a shortest path approach to the multiplevehicle routing problem 评分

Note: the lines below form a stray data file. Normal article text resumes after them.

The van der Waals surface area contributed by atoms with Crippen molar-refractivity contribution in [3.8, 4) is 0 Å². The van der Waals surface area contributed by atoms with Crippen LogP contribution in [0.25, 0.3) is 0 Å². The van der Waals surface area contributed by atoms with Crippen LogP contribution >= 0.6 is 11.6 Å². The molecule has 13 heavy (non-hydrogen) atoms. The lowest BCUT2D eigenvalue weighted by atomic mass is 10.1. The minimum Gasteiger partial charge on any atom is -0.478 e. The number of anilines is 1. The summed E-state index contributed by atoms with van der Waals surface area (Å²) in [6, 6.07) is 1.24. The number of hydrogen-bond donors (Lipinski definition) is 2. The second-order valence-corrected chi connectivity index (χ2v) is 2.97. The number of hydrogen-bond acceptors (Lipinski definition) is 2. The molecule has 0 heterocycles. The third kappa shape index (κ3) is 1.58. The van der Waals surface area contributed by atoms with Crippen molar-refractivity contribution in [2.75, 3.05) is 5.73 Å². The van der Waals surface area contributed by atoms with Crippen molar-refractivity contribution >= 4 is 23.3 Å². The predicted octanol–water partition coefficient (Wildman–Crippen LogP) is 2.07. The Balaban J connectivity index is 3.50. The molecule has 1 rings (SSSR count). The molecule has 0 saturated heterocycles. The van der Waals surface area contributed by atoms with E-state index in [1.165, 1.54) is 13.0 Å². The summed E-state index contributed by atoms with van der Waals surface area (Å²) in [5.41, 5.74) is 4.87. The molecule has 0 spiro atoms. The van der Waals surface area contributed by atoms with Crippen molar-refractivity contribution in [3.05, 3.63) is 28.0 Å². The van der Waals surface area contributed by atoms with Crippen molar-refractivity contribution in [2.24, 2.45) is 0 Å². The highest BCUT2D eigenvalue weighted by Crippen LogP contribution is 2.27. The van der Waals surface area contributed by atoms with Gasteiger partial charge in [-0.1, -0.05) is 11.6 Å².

a shortest path approach to the multiplevehicle routing problem with split pickups